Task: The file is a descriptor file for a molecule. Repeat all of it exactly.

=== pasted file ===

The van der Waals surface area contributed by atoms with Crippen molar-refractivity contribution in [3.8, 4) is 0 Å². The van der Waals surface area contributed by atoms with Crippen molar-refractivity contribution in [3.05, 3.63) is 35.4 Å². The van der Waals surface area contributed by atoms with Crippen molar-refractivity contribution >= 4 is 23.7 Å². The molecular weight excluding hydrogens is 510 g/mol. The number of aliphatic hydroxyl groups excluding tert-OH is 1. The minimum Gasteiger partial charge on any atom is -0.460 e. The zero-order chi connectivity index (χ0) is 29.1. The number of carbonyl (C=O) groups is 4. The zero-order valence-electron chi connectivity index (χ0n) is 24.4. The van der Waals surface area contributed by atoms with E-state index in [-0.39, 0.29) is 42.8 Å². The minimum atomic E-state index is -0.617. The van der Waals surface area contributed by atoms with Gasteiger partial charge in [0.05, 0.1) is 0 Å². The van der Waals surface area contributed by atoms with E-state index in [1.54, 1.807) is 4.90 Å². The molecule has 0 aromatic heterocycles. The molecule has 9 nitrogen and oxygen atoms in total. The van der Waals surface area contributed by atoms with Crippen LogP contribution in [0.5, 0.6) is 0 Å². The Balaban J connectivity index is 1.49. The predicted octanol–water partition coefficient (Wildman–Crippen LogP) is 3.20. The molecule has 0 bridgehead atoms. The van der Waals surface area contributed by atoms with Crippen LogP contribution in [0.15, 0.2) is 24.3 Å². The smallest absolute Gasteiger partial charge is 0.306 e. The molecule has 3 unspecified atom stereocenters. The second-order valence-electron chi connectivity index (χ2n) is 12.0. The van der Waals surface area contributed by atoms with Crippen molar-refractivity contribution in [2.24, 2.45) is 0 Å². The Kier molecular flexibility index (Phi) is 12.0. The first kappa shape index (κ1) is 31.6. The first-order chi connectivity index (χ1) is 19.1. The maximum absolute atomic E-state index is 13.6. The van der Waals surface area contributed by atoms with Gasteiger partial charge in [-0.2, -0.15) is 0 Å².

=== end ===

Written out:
The van der Waals surface area contributed by atoms with Crippen molar-refractivity contribution in [3.8, 4) is 0 Å². The van der Waals surface area contributed by atoms with Crippen molar-refractivity contribution in [3.05, 3.63) is 35.4 Å². The van der Waals surface area contributed by atoms with Crippen molar-refractivity contribution >= 4 is 23.7 Å². The molecular weight excluding hydrogens is 510 g/mol. The number of aliphatic hydroxyl groups excluding tert-OH is 1. The minimum Gasteiger partial charge on any atom is -0.460 e. The zero-order chi connectivity index (χ0) is 29.1. The number of carbonyl (C=O) groups is 4. The zero-order valence-electron chi connectivity index (χ0n) is 24.4. The van der Waals surface area contributed by atoms with E-state index in [-0.39, 0.29) is 42.8 Å². The minimum atomic E-state index is -0.617. The van der Waals surface area contributed by atoms with Gasteiger partial charge in [0.05, 0.1) is 0 Å². The van der Waals surface area contributed by atoms with E-state index in [1.54, 1.807) is 4.90 Å². The molecule has 0 aromatic heterocycles. The molecule has 9 nitrogen and oxygen atoms in total. The van der Waals surface area contributed by atoms with Crippen LogP contribution in [0.5, 0.6) is 0 Å². The Balaban J connectivity index is 1.49. The predicted octanol–water partition coefficient (Wildman–Crippen LogP) is 3.20. The molecule has 0 bridgehead atoms. The van der Waals surface area contributed by atoms with Crippen LogP contribution in [0.15, 0.2) is 24.3 Å². The smallest absolute Gasteiger partial charge is 0.306 e. The molecule has 3 unspecified atom stereocenters. The second-order valence-electron chi connectivity index (χ2n) is 12.0. The van der Waals surface area contributed by atoms with Crippen molar-refractivity contribution in [2.24, 2.45) is 0 Å². The Kier molecular flexibility index (Phi) is 12.0. The first kappa shape index (κ1) is 31.6. The first-order chi connectivity index (χ1) is 19.1. The maximum absolute atomic E-state index is 13.6. The van der Waals surface area contributed by atoms with Gasteiger partial charge in [-0.2, -0.15) is 0 Å².